St. Johns River Dredging Forum Stirs Up Old Arguments
St. Johns River deepening was the topic of a public forum Tuesday night in Neptune Beach.
The Beaches Democratic Club invited a panel of experts to weigh the benefits and drawbacks of dredging near JAXPORT.
Jacksonville has long debated whether a portion of the St. Johns River should be deepened from 40 feet to 47 feet.
Deeper waterways would allow larger ships to pick up and drop off cargo.
On Tuesday Joe Miller spoke on behalf of Jacksonville Port Authority. He says a deeper port is required to stay competitive.
Miller said, “Sixteen percent of the global fleet today is Post Panamax, and by 2030, 60 percent of the fleet will be Post Panamax. So you can either handle that traffic or you’re out of the business.”
The Post Panamax he’s referring to are larger cargo ships. He says a deeper river would result in 15,000 more jobs over the next 25 years.
But University of North Florida professor David Jaffee says, not necessarily. He heads a port research project and says dredging the river won’t draw in cargo ships from the better-performing Savannah and Charleston ports.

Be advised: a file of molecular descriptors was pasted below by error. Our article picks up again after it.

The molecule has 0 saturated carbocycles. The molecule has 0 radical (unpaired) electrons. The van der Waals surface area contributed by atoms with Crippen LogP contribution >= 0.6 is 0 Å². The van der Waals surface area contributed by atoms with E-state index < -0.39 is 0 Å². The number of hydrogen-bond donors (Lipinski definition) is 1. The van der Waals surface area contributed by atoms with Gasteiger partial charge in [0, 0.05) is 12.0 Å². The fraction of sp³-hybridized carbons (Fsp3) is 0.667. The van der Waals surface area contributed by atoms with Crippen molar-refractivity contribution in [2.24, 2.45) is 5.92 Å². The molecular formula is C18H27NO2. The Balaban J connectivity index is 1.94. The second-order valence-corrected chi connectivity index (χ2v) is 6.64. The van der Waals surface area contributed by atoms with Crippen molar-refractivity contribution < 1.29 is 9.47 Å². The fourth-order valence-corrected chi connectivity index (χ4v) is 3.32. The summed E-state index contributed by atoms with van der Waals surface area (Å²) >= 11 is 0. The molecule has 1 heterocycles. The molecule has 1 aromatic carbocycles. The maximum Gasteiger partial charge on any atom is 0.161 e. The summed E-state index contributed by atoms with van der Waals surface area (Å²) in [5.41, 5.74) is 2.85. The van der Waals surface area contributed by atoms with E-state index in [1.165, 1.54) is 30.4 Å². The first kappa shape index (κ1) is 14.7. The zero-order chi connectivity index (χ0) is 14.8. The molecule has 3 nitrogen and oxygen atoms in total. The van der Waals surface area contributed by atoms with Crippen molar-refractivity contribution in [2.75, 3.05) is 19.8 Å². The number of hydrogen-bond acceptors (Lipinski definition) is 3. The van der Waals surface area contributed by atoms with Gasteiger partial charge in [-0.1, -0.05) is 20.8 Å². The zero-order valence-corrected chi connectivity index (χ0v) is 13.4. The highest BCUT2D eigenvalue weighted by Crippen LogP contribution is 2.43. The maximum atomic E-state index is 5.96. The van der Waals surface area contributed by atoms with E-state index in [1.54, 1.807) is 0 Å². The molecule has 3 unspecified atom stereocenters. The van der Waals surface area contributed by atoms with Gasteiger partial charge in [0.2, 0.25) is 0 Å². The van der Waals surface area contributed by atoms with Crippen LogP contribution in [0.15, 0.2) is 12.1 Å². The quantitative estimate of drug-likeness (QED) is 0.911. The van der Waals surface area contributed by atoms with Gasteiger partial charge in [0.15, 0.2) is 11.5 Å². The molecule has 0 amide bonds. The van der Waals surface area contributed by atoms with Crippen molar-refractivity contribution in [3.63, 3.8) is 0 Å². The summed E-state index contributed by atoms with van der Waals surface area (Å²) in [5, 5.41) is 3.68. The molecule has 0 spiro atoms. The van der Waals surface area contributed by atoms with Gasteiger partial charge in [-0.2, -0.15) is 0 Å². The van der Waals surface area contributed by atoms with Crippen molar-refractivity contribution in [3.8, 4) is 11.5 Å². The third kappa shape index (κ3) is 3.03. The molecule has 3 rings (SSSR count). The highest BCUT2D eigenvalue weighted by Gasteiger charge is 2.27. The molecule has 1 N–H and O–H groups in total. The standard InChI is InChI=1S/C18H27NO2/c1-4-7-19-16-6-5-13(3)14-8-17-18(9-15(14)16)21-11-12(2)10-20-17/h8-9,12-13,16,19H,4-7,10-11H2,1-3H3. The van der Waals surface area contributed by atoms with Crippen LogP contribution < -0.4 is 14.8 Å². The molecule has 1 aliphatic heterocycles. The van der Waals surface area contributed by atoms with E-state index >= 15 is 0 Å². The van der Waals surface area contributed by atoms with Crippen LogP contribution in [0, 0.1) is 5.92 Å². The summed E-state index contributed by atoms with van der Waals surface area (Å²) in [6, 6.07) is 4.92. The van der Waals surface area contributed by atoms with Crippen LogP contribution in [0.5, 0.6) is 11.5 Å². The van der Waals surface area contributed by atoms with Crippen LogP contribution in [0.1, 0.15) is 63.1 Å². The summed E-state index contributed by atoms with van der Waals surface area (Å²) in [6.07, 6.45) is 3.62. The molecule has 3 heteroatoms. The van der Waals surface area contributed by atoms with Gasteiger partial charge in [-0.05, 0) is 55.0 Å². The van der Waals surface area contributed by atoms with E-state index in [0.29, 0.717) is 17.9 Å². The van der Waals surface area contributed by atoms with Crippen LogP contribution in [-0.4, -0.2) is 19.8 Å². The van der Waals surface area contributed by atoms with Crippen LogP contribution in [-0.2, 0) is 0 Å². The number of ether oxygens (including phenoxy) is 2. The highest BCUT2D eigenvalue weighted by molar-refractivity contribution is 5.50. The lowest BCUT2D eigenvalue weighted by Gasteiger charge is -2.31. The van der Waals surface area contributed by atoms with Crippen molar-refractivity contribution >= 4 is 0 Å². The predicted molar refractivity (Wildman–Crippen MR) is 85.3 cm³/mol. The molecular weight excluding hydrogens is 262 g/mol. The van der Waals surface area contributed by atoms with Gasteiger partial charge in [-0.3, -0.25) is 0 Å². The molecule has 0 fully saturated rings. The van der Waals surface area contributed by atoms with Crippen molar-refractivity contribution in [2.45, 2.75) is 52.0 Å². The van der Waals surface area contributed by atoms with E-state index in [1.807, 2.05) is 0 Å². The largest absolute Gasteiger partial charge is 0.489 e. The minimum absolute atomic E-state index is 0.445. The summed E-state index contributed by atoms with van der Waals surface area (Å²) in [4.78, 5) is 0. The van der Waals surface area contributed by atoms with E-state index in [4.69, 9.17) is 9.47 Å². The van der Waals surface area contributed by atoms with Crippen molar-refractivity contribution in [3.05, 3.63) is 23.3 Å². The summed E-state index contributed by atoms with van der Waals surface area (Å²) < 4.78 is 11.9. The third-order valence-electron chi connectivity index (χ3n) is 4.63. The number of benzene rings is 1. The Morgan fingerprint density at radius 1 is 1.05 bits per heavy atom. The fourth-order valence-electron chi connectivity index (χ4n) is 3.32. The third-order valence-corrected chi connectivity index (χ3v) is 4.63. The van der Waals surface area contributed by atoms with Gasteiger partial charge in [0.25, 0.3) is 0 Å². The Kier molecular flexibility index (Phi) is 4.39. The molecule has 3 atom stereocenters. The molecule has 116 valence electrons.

“Whether we have cargo coming through the port is not based on what we say we have, it’s not based on how deep the river is,” Jaffee said. “It’s based on the decisions made by the shippers and the carriers. And the shippers and the carriers prefer the other ports, and they have consistently.”
St. Johns Riverkeeper Executive Director James Orth says the dredge will have significant environmental impacts on the river. He says the environmental-impact study by the Army Corps of Engineers was rushed.
But Jason Harrah, the dredging project manager with the Corps of Engineers, says although the study was cut short, every step was completed.
Lately, there is talk of dredging shortening the dredged portion of the river from 13 miles to 11 miles. Miller with JAXPORT says the scaled-back plan could save hundreds of millions of dollars and lessen the environmental impact.